The French Connection

Putting the French in their rightful place in American history, Gitlin insists, requires “put[ting] Parkman behind us.”

image_pdfSave to PDFimage_printPrint

The Bourgeois Frontier trumpets the role of French merchants, as traders in furs and builders of towns, in the making of the American West. The last sentence of Jay Gitlin’s book summarizes its author’s bold ambition: “Move over Uncle Sam and make room for Oncle Auguste” (190). With this assertion, Gitlin leaves readers to ponder how the history of the United States, especially the course of its westward expansion, looks different when French entrepreneurs are placed alongside (and maybe even put in place of) the Anglo-American adventurers who have typically dominated histories of the American frontier.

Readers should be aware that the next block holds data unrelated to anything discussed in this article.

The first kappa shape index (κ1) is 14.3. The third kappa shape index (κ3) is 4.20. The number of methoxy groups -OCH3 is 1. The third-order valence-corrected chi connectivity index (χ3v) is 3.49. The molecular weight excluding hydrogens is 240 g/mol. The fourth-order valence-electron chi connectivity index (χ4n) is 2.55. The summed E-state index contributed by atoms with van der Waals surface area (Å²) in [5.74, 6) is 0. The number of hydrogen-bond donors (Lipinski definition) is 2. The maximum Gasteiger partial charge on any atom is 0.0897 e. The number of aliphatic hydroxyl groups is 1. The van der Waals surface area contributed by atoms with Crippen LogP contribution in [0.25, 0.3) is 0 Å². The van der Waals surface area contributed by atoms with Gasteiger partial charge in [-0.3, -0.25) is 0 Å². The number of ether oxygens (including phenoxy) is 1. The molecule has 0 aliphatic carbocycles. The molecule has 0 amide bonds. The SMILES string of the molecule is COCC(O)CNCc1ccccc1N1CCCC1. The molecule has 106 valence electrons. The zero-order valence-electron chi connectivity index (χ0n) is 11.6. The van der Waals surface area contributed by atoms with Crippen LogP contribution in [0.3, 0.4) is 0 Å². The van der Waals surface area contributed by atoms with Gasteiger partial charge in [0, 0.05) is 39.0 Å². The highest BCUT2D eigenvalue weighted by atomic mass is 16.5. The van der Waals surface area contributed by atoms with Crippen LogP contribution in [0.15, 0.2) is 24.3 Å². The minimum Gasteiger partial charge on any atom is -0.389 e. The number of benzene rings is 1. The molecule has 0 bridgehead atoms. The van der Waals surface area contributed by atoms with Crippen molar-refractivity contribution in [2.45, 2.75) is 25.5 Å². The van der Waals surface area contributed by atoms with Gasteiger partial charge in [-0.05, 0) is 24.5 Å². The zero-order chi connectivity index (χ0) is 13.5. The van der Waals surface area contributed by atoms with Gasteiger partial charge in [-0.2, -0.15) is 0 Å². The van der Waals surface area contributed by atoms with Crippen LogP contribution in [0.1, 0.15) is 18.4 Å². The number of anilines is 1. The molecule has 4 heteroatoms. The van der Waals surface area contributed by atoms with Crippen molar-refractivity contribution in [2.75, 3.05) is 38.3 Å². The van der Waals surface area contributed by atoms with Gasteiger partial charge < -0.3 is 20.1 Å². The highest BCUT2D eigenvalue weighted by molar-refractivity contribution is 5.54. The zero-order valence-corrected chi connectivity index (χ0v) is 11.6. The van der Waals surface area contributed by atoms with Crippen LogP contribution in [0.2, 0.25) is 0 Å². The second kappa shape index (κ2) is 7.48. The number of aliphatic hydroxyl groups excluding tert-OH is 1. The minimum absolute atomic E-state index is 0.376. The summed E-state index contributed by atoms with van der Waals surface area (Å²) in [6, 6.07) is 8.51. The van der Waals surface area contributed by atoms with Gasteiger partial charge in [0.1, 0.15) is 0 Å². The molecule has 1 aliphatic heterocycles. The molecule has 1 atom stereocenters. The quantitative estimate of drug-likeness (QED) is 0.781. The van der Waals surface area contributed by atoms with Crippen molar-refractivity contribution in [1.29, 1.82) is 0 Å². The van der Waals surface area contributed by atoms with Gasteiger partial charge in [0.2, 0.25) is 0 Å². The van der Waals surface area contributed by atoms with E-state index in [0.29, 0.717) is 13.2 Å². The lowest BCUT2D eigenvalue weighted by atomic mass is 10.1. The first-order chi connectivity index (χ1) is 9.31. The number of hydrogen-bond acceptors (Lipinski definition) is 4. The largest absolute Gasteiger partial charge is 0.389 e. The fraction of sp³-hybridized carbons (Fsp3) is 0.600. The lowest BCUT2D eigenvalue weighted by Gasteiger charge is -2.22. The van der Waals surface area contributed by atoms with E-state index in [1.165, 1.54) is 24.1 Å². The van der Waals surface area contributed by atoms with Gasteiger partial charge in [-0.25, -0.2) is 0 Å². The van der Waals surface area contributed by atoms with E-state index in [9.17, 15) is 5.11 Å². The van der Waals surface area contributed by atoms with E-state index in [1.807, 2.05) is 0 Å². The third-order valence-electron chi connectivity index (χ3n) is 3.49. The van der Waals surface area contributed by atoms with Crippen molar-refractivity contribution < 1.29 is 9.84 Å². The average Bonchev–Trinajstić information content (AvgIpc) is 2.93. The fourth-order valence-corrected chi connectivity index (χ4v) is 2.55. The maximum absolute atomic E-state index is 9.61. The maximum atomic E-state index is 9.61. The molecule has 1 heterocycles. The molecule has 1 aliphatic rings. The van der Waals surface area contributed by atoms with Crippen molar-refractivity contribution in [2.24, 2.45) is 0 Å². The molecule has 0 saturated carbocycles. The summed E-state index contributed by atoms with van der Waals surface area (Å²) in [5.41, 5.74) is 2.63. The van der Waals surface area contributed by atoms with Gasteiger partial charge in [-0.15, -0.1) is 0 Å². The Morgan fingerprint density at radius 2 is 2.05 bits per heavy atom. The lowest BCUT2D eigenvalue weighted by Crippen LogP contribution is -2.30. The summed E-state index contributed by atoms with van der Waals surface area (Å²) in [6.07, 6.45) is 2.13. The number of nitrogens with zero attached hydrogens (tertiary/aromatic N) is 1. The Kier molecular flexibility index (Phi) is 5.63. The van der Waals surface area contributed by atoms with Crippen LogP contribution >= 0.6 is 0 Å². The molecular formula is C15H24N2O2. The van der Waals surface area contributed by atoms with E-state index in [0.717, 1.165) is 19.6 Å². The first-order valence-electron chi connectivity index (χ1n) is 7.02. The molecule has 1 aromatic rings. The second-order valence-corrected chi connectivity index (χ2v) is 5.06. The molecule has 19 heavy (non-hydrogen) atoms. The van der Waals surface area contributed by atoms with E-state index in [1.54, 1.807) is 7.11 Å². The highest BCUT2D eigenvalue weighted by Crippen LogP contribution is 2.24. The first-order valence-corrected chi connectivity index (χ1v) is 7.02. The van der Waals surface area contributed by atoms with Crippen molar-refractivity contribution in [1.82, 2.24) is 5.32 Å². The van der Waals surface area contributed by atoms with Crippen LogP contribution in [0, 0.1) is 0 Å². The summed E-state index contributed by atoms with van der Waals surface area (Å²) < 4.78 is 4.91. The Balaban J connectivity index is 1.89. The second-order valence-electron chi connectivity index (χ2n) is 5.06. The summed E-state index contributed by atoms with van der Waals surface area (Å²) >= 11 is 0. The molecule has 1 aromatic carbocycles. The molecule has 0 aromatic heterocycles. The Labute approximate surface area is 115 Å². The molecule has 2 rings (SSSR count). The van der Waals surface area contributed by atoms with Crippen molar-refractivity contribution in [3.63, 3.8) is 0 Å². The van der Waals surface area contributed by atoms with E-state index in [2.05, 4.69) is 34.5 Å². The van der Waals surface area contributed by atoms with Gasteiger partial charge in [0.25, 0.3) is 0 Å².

Gitlin offers a number of reasons why American historians have failed to connect these French traders to the history of national expansion in the nineteenth century. Heading Gitlin’s list is the pernicious legacy of Francis Parkman. More than a century ago, Parkman perpetrated the stereotype of French colonists in the New World as illiterate and primitive people. Few in number, French colonists, in Parkman’s depiction, were a motley crew of farmers clinging tenaciously to medieval ways and traders mingling promiscuously with Indians. The backwardness of French colonists left them unable to compete after Americans moved in. Accordingly, their impact on American development effectively ended with the defeat of France in the Seven Years’ War. Not so, retorts Gitlin. His portrayal emphasizes instead the “bourgeois” character of the French who settled in the interior of North America and set about developing the Mississippi Valley and the west beyond in the century after 1763. Putting the French in their rightful place in American history, Gitlin insists, requires “put[ting] Parkman behind us” (7).